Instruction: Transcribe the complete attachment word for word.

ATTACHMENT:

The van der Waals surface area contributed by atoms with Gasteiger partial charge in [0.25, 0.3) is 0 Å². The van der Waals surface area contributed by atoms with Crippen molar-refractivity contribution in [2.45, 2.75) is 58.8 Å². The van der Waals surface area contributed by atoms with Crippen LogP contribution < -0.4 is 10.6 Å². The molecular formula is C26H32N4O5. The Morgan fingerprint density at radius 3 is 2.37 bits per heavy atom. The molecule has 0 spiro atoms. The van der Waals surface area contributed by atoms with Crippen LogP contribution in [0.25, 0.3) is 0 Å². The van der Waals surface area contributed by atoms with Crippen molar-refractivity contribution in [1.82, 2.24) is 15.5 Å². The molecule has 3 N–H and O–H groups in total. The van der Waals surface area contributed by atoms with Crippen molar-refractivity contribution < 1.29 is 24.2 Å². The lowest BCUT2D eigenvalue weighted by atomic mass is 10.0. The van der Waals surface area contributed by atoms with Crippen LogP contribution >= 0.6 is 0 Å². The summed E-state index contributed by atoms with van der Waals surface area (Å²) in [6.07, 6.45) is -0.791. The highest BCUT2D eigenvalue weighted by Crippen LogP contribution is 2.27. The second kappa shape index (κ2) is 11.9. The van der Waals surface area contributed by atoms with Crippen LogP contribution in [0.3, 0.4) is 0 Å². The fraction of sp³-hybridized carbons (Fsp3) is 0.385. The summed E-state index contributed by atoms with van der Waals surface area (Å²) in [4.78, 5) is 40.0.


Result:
The van der Waals surface area contributed by atoms with Gasteiger partial charge in [0.25, 0.3) is 0 Å². The van der Waals surface area contributed by atoms with Crippen molar-refractivity contribution in [2.45, 2.75) is 58.8 Å². The van der Waals surface area contributed by atoms with Crippen LogP contribution < -0.4 is 10.6 Å². The molecular formula is C26H32N4O5. The Morgan fingerprint density at radius 3 is 2.37 bits per heavy atom. The molecule has 0 spiro atoms. The van der Waals surface area contributed by atoms with Crippen LogP contribution in [0.25, 0.3) is 0 Å². The van der Waals surface area contributed by atoms with Crippen molar-refractivity contribution in [1.82, 2.24) is 15.5 Å². The molecule has 3 N–H and O–H groups in total. The van der Waals surface area contributed by atoms with Crippen molar-refractivity contribution < 1.29 is 24.2 Å². The lowest BCUT2D eigenvalue weighted by atomic mass is 10.0. The van der Waals surface area contributed by atoms with Crippen LogP contribution >= 0.6 is 0 Å². The summed E-state index contributed by atoms with van der Waals surface area (Å²) in [6.07, 6.45) is -0.791. The highest BCUT2D eigenvalue weighted by Crippen LogP contribution is 2.27. The second kappa shape index (κ2) is 11.9. The van der Waals surface area contributed by atoms with Crippen LogP contribution in [0.3, 0.4) is 0 Å². The fraction of sp³-hybridized carbons (Fsp3) is 0.385. The summed E-state index contributed by atoms with van der Waals surface area (Å²) in [4.78, 5) is 40.0.